The Maldives has become the first developing country to outlaw the use of ozone-depleting hydrochlorofluorocarbons (HCFCs).
The Montreal Protocol was signed in 1989 by 197 nations with the goal of eliminating ozone-depleting compounds like HCFCs by 2030.
The Maldives’ environment ministry announced today that the country had met the Montreal Protocol’s target ten years ahead of schedule. Furthermore, the government highlighted that the Maldives is the first developing country to ban HCFCs.
The HCFC Phase-out Management Plan, which began in 2010 with support from the Multilateral Fund (MLF), was a 10-year effort initiated by then-President Mohamed Nasheed to rid the country of HCFCs.
On Monday, an event called “A Cool Move: Maldives Quits HCFC” was held to commemorate the country’s success in banning HCFCs.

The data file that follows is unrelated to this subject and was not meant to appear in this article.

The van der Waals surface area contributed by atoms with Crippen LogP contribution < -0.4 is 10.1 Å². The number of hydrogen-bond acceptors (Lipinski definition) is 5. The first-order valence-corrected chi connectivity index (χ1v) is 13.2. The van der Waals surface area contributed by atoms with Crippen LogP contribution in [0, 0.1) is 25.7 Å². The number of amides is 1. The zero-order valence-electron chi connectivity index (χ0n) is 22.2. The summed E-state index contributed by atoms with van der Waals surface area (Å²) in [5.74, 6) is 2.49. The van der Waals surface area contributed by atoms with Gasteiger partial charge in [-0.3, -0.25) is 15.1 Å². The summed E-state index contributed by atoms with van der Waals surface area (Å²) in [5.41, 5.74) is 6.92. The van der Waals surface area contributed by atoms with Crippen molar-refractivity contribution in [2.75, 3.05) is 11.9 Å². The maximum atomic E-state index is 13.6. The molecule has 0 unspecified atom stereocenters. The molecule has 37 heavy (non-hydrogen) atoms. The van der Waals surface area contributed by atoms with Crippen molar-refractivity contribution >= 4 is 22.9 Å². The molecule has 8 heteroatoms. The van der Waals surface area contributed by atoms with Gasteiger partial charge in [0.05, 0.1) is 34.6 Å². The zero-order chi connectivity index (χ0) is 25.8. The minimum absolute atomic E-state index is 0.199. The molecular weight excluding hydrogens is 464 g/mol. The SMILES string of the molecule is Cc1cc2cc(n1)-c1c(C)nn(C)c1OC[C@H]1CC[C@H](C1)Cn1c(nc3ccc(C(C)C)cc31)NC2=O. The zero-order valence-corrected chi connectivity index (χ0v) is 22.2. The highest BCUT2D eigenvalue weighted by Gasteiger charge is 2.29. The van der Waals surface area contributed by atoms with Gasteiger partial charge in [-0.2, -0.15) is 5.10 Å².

During the event, Environment Minister Aminath Shauna stated that the government plans to solidify the phase-out of HCFCs and that they are in the process of revising the Ozone Act, which will allow them to take concrete steps toward implementing the plan.
Shauna went on to say that the government’s “Carbon Neutral” plan has been revised to “Net Zero”, under which the country would achieve net zero carbon emissions by 2030 with the help of foreign funds.
According to the environment ministry, the Maldives imported 67 metric tonnes of HCFCs in 2010, but by 2020, the country had eliminated HCFCs.